In the days since Christine Blasey Ford came forward to accuse Supreme Court nominee Brett Kavanaugh of sexual assault, an informal Congressional investigation has devolved into a fierce political back-and-forth, presidential tweetstorm, and even death threats. And it’s far from resolved.
With certain conditions, Ford’s willing to go before the Senate Judiciary Committee — a panel of 17 men and four women — next week to testify about the assault, which allegedly happened in the early 1980s at a high school party. Ford said Kavanaugh pinned her to a bed, groped her, tried to remove her clothes, and covered her mouth when she screamed. But she’s not going to appear before the committee on Monday to talk about those allegations like Republicans had hoped, according to conditions set by her lawyers. Ford had initially requested an FBI investigation before agreeing to testify. But Republicans have said the Senate Judiciary Committee is conducting its own investigation, so there’s no need for the FBI to get involved. On Thursday night, Ford’s lawyers called members of the committee to lay out their list of ground rules, according to Politico.
Her lawyers want the hearing on Thursday, instead of Monday, and for Kavanaugh to appear first. Ford doesn’t want to be questioned by outside counsel and might not want more than one camera in the room, sources told Politico. She also wants her security assured and might request U.S. Capitol Police detail, and she would like Mark Judge, Kavanaugh’s friend and an alleged witness to the assault, to testify. In exchange, she’s willing to testify publicly.
It’s not clear whether the committee’s chairman, Sen. Chuck Grassley, will agree to her conditions.
During an interview on CNN Friday, White House Counselor Kellyanne Conway called Ford’s “laundry list” of demands “very unusual.” Earlier this week, Conway said Ford shouldn’t be “insulted” or “ignored” and assured she would be heard.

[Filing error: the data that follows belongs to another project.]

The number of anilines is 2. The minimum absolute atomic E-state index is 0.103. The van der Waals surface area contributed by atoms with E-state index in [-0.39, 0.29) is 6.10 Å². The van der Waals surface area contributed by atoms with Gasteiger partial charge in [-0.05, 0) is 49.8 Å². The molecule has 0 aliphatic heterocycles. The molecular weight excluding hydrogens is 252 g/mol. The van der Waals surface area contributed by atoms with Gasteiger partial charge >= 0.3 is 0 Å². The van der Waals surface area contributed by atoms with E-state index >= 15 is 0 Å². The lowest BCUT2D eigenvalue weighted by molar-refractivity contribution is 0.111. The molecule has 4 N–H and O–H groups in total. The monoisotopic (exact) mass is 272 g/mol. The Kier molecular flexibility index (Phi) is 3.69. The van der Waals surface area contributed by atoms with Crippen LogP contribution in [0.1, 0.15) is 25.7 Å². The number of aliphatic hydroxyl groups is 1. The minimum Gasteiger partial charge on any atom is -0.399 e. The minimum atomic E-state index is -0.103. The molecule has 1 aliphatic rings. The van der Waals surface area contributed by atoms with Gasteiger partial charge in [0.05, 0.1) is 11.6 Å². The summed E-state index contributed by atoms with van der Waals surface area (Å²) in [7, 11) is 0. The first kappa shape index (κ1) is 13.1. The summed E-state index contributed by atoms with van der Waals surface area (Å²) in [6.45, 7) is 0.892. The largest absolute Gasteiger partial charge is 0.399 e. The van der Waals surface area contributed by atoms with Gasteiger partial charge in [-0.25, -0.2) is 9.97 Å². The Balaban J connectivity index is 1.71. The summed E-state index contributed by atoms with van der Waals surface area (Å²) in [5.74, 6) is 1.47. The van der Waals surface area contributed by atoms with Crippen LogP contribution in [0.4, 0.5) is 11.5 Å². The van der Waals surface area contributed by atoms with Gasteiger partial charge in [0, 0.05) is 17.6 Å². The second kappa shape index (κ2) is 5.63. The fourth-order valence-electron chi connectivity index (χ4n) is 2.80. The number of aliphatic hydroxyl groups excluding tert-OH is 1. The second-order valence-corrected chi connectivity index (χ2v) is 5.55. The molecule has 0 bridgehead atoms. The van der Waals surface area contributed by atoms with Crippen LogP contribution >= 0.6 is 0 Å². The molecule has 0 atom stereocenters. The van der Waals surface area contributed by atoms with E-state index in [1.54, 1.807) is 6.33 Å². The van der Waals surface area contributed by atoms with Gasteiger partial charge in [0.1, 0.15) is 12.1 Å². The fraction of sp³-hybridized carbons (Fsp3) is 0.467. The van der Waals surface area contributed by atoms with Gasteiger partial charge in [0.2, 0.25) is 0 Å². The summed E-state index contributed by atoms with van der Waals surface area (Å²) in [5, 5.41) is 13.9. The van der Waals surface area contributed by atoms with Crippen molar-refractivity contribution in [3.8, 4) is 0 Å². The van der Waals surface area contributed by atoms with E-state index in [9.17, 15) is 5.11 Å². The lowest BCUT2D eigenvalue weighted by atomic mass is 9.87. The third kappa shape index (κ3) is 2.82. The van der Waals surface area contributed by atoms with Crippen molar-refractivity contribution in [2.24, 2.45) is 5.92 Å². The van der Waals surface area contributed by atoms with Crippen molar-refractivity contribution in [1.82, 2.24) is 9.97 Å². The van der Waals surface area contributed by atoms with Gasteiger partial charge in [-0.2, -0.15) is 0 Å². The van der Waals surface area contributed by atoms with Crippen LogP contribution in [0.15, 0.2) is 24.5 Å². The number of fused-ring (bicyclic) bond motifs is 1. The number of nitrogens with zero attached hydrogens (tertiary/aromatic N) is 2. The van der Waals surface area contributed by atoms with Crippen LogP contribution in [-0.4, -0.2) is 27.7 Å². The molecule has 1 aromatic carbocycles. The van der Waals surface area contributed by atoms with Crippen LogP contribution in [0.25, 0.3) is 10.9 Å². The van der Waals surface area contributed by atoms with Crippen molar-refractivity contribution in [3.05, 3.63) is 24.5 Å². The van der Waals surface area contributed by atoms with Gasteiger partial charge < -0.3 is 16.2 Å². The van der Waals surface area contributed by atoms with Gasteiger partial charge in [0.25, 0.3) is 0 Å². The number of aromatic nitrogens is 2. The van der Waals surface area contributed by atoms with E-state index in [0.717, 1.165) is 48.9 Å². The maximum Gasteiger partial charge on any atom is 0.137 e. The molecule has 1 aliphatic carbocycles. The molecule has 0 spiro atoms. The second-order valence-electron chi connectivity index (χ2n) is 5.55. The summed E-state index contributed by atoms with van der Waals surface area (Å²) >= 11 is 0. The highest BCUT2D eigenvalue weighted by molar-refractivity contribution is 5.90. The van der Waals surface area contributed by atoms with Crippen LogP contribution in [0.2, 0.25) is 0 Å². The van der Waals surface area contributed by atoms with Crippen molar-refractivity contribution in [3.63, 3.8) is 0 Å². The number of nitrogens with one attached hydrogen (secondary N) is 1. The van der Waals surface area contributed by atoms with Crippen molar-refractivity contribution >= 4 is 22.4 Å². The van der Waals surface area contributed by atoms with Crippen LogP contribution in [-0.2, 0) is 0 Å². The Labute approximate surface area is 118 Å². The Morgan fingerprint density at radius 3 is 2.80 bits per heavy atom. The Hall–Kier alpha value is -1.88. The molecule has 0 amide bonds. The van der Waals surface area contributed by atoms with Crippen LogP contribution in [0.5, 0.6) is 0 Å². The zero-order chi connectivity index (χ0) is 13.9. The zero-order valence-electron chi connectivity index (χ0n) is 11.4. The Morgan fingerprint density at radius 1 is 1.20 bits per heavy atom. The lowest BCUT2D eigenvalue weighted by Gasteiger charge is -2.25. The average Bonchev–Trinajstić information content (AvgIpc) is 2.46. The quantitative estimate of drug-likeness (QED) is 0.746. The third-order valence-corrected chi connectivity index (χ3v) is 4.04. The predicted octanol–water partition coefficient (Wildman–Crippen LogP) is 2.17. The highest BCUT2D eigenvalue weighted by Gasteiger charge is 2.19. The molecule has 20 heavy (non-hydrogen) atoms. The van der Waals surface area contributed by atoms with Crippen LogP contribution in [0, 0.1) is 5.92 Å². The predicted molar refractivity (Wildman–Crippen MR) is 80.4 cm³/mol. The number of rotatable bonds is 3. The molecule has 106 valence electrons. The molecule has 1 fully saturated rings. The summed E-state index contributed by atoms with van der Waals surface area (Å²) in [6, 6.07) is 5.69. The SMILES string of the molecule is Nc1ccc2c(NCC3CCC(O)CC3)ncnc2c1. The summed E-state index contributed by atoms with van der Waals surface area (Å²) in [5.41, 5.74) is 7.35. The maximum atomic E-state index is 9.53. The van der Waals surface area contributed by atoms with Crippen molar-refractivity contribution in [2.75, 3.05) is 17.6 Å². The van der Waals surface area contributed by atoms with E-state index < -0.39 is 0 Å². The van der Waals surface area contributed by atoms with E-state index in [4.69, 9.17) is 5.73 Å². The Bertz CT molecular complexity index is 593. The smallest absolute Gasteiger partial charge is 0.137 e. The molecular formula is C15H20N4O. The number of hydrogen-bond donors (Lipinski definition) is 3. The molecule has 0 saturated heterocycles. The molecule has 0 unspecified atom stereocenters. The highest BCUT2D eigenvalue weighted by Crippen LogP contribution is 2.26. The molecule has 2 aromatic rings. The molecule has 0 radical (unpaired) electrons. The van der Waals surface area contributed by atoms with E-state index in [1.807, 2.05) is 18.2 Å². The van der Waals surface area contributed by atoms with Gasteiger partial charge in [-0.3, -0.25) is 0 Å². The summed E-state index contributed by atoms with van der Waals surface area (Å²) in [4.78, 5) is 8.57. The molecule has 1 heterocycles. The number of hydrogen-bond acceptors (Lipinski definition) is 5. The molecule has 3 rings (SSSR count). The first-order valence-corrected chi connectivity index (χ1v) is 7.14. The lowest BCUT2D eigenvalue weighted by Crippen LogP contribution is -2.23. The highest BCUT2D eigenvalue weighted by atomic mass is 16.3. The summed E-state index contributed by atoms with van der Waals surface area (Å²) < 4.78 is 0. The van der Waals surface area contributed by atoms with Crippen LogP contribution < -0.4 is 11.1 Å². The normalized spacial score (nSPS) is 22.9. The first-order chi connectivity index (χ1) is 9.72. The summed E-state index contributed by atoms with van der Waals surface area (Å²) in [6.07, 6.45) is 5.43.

Republicans had previously said that if Ford refused to testify on Monday, they’d move forward without her. They accused Sen. Dianne Feinstein, a Democrat from California, of holding onto a full copy of Ford’s allegations for weeks and not informing other senators on the committee. But Feinstein said she did that to protect Ford, who wasn’t ready to make her identity public.
Part of Ford’s concerns likely stem from what’s befallen her and her family since she came forward. She’s been driven out of her home after being threatened with death and doxxed, according to her lawyers. At the same time, Kavanaugh has vehemently denied the allegations — and Republicans have rallied to stand by their man. Credible threats
have also been made
against Kavanaugh and his family.
Some conservatives, meanwhile, have started floating bizarre conspiracy theories about Ford’s allegations. President Donald Trump, after days of uncharacteristic social media restraint, jumped on Twitter Friday to say Ford should reveal the specific time, date, and place of her attack and added that her “radical left lawyers” shouldn’t ask the FBI to get involved this late in the game.
Ed Whelan, a conservative lawyer and a former clerk to Supreme Court Justice Antonin Scalia, rolled out floor plans, photographs, and other materials on Twitter that he said pointed to a potential classmate who could be responsible for Ford’s attack, rather than Kavanaugh. He called out a particular classmate by name, and included high school yearbook photos.
After some heavy backlash and zero evidence behind his claim, he walked back his tweets and deeply apologized for revealing the name of the classmate. However, he didn’t apologize for the theory that Ford’s accusations were a case of mistaken identity.
Sen. Orrin Hatch had previously said on CNN that “somebody’s mixed up” in these allegations. On Thursday, Sen. Lindsey Graham said on Twitter that Kavanaugh was “highly qualified, the right person for the job and also right about letting process play out. Kavanaugh nomination is still on track. Stay tuned!”
Trump has also adopted his party’s stance of saying they’ll hear Ford out while cautiously implying the whole thing seems suspect. Earlier this week, he said it was “very hard for me to imagine something happened.” "You say, why didn't somebody call the FBI 36 years ago?" Trump told Fox News’ Sean Hannity during a Las Vegas rally on Thursday. "I mean, you could also say, when did this all happen? What's going on? To take a man like this and besmirch … with that being said, let her have her say.”
Cover image: Sen. Lindsey Graham, R-S.C., joined by Sen. Orrin Hatch, R-Utah, right, questions President Donald Trump's Supreme Court nominee Brett Kavanaugh, on the third day of his confirmation hearing before the Senate Judiciary Committee, on Capitol Hill in Washington, Thursday, Sept. 6, 2018. (AP Photo/J. Scott Applewhite)